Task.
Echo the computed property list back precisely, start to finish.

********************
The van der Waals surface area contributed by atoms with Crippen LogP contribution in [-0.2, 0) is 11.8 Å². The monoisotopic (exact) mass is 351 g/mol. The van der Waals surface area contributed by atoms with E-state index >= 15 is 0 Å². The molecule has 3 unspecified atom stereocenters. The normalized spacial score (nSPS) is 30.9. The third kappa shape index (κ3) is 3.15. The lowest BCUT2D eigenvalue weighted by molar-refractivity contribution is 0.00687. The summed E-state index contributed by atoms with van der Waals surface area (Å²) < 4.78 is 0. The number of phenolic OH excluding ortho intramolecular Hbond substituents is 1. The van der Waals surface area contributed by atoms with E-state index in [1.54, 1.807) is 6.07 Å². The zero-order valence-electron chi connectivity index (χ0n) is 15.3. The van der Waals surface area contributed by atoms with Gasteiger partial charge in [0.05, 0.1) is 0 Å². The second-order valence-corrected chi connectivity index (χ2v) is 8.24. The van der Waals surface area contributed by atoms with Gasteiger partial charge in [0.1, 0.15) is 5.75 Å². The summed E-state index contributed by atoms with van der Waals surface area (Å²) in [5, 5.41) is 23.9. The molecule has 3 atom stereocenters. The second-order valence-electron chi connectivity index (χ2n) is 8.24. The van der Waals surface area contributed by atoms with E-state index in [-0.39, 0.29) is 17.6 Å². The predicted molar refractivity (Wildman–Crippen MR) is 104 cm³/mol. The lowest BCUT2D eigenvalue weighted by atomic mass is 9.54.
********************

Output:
The van der Waals surface area contributed by atoms with Crippen LogP contribution in [-0.2, 0) is 11.8 Å². The monoisotopic (exact) mass is 351 g/mol. The van der Waals surface area contributed by atoms with E-state index >= 15 is 0 Å². The molecule has 3 unspecified atom stereocenters. The normalized spacial score (nSPS) is 30.9. The third kappa shape index (κ3) is 3.15. The lowest BCUT2D eigenvalue weighted by molar-refractivity contribution is 0.00687. The summed E-state index contributed by atoms with van der Waals surface area (Å²) < 4.78 is 0. The number of phenolic OH excluding ortho intramolecular Hbond substituents is 1. The van der Waals surface area contributed by atoms with E-state index in [1.54, 1.807) is 6.07 Å². The zero-order valence-electron chi connectivity index (χ0n) is 15.3. The van der Waals surface area contributed by atoms with Gasteiger partial charge in [0.05, 0.1) is 0 Å². The second-order valence-corrected chi connectivity index (χ2v) is 8.24. The van der Waals surface area contributed by atoms with Gasteiger partial charge in [0.1, 0.15) is 5.75 Å². The summed E-state index contributed by atoms with van der Waals surface area (Å²) in [5, 5.41) is 23.9. The molecule has 3 atom stereocenters. The second-order valence-electron chi connectivity index (χ2n) is 8.24. The van der Waals surface area contributed by atoms with E-state index in [-0.39, 0.29) is 17.6 Å². The predicted molar refractivity (Wildman–Crippen MR) is 104 cm³/mol. The lowest BCUT2D eigenvalue weighted by atomic mass is 9.54.